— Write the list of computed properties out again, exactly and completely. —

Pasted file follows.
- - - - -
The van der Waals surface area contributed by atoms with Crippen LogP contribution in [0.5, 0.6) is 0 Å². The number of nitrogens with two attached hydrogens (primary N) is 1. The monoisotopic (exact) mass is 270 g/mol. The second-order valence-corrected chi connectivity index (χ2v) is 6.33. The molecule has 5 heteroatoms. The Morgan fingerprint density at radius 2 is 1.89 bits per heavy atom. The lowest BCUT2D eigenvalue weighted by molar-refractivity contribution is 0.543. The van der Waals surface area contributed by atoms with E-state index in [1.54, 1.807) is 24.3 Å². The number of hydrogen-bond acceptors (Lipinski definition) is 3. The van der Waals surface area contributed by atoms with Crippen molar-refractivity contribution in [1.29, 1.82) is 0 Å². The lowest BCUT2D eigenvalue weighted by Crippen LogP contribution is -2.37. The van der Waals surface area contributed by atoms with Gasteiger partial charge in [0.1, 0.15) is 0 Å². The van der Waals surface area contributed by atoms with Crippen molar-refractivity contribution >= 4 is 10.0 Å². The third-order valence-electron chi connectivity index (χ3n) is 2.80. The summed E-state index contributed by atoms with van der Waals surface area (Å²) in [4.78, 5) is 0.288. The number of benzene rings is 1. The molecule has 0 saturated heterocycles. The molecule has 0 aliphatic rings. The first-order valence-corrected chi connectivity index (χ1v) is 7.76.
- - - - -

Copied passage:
The van der Waals surface area contributed by atoms with Crippen LogP contribution in [0.5, 0.6) is 0 Å². The number of nitrogens with two attached hydrogens (primary N) is 1. The monoisotopic (exact) mass is 270 g/mol. The second-order valence-corrected chi connectivity index (χ2v) is 6.33. The molecule has 5 heteroatoms. The Morgan fingerprint density at radius 2 is 1.89 bits per heavy atom. The lowest BCUT2D eigenvalue weighted by molar-refractivity contribution is 0.543. The van der Waals surface area contributed by atoms with E-state index in [1.54, 1.807) is 24.3 Å². The number of hydrogen-bond acceptors (Lipinski definition) is 3. The van der Waals surface area contributed by atoms with Crippen molar-refractivity contribution in [1.29, 1.82) is 0 Å². The lowest BCUT2D eigenvalue weighted by Crippen LogP contribution is -2.37. The van der Waals surface area contributed by atoms with Gasteiger partial charge in [0.1, 0.15) is 0 Å². The van der Waals surface area contributed by atoms with Crippen molar-refractivity contribution >= 4 is 10.0 Å². The third-order valence-electron chi connectivity index (χ3n) is 2.80. The summed E-state index contributed by atoms with van der Waals surface area (Å²) in [4.78, 5) is 0.288. The number of benzene rings is 1. The molecule has 0 saturated heterocycles. The molecule has 0 aliphatic rings. The first-order valence-corrected chi connectivity index (χ1v) is 7.76.